Loss of control

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  • Created by: azdw
  • Created on: 06-01-16 13:12
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  • Loss of control
    • S 54 - 56 CJA 2009
    • Where a D kills V they are not to be convicted of murder if:
      • a) Ds act arised from a loss of control
      • b) the loss of self control had a qualifying trigger
      • c) a person of Ds sex and age, with a normal degree of self restraint and tolerance, and in the same circumstances of D might have acted in the same way
    • The second element of loss of control:
      • 'The last straw' R v Dryden - demolition case
      • the loss of control need not be sudden s54(2)
      • D must not have acted from a considered desire for revenge s54 (4)
      • R v Evans - acted after having deliberated and reflected on events - no loss of control
    • The third element of loss of control:
      • The loss of control must have had a qualifying trigger
        • The fear trigger
          • i) Ds fear of serious violence from V S55 (3)
            • ii) arises if the circumstances were extremely grave in character and Ds fear of violence was justifiable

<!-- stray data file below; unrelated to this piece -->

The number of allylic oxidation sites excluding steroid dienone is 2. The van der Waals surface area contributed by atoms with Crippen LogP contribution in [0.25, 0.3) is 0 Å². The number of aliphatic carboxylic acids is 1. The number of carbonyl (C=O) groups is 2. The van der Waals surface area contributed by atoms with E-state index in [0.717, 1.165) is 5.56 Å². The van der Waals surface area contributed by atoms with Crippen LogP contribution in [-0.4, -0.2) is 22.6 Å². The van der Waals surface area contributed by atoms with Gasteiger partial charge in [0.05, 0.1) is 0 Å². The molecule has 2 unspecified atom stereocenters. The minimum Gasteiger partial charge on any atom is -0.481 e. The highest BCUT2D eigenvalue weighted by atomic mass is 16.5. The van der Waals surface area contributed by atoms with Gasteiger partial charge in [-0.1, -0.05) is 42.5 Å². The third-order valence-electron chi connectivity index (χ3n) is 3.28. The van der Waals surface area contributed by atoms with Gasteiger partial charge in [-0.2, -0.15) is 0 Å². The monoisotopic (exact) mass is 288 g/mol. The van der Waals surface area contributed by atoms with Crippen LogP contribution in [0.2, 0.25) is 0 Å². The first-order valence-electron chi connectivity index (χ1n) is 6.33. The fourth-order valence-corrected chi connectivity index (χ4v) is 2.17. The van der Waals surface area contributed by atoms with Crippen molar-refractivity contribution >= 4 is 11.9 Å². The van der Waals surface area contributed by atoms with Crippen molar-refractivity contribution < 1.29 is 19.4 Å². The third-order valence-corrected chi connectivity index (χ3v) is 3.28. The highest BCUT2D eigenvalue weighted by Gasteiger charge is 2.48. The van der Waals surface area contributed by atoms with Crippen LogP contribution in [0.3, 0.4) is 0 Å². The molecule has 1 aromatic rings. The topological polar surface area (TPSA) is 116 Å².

• The anger trigger
          • i) circumstances of an extremely grave character which caused D to have a justifiable sense of being seriously wronged
            • s55(4)
            • ii) arises if something said or done, or both ( bar sexual infidelity - R v Clinton) constituted circumstances of an extremely grave character - objectively determined
              • Sexual infidelity is to be disregarded as a trigger if it is the only one, it may be considered if formed part of a context/ number of triggers - R v Clinton
        • The qualifying trigger may be a combination of the two
        • R v Carlos Dawes - Neither qualifying trigger was available for a defendant who incited the situation
    • Objective test - D.P.P v Camplin - says to use the reasonable man test
    • Explanatory notes on battered women - if D was abused at the hands of the victim then this may be considered as part of Ds circumstances, however Ds generally short temper may not
    • Voluntary intoxication
      • R v Dawit - judge asked jury to consider from the sober reasonable man - same cirumstances but unaffected by alcohol
        • Unless D had serious alcohol problem
    • Onus and burden of proof- jury to assume defence is satisfied unless prosecution prove otherwise

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